Computing cyclotomic polynomials of large height.Michael Monagan, CECM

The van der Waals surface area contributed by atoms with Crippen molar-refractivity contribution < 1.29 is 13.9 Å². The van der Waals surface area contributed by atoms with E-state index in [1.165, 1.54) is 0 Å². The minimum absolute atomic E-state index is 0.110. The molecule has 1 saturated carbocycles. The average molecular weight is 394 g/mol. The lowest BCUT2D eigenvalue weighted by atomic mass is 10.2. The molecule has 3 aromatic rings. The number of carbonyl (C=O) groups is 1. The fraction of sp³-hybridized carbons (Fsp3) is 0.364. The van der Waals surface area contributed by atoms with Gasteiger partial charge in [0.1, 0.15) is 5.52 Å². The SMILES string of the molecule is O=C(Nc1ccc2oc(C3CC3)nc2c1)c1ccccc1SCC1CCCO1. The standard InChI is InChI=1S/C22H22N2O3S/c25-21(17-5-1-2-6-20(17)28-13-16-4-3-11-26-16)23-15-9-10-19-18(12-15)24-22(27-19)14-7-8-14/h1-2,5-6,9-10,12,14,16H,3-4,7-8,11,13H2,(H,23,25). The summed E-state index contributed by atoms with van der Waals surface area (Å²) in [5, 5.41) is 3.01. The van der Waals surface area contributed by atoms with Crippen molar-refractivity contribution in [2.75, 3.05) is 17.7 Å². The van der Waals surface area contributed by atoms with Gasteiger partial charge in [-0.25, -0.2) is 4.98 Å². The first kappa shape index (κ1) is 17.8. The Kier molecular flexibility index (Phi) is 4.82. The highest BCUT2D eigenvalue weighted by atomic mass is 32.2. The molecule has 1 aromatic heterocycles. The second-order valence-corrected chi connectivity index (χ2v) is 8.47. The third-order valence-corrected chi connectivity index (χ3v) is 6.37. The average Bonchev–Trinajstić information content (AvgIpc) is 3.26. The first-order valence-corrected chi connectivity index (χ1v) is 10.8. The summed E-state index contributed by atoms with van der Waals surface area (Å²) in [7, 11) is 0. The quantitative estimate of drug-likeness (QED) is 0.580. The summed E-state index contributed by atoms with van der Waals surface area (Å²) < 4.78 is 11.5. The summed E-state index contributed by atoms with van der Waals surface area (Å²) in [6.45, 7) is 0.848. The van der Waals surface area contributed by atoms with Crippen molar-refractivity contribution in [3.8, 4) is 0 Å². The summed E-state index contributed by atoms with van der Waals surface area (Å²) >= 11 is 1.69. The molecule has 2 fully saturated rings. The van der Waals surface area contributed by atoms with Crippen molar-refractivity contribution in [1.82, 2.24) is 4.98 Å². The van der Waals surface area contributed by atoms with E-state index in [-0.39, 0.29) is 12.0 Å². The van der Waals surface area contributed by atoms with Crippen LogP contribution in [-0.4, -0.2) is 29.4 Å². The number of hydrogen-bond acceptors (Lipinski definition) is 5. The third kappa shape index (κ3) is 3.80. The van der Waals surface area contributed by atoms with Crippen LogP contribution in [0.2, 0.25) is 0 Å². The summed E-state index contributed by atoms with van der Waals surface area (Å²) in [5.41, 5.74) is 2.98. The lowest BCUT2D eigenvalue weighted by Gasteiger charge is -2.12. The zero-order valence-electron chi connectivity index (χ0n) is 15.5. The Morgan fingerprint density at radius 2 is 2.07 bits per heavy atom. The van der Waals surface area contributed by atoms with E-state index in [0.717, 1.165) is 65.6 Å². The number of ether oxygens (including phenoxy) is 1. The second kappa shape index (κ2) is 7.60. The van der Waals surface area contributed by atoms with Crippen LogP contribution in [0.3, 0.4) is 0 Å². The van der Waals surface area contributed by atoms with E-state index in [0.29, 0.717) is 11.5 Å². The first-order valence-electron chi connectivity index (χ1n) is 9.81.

Abstract: The cyclotomic polynomial of order n is the irreducible factor of the polynomial x^n1 whose complex roots are the primitive n'th roots of unity. The cyclotomic polynomials of order 1, 2, 3, 4, 5, and 6 are x1, x+1, x^2+x+1, x^2+1, x^4+x^3+x^2+x+1, and x^2x+1. Notice that the coefficients are all 1 in magnitude. This is true for all n < 105. But for n = 105, the cyclotomic polynomial has a 2 coefficient. Let H_n denote the height of the n'th cyclotomic polynomial, that is, the magnitude of its largest coefficient, an integer. A well known theorem of Paul Erdos states: For any constant c there exists and order n such that H_n > n^c. As far as we know, no values of n were known for which H_n > n. We have computed increasing values of H_n up to 100 million and other selected values of n with large H_n. In particular, for n = 1,181,895 we have H_n = 14,102,773 and for n = 43,105,965, H_n = 862,550,638,890,874,931. These are the first n for which H_n > n and H_n > n^2 respectively. In this talk we describe the two algorithms we used for computing H_n. The first algorithm does a sequence of polynomial divisions using the discrete FFT modulo several machine primes. The second algorithm does a sequence of sparse power series multiplications and divisions. We have uses the first algorithm to find that n = 2,317,696,095 has H_n > n^4 and are presently the second algorithm to search 43,105,965 < n < 2,317,696,095 for the first H_n > n^3 and H_n > n^4. This is joint work with Andrew Arnold.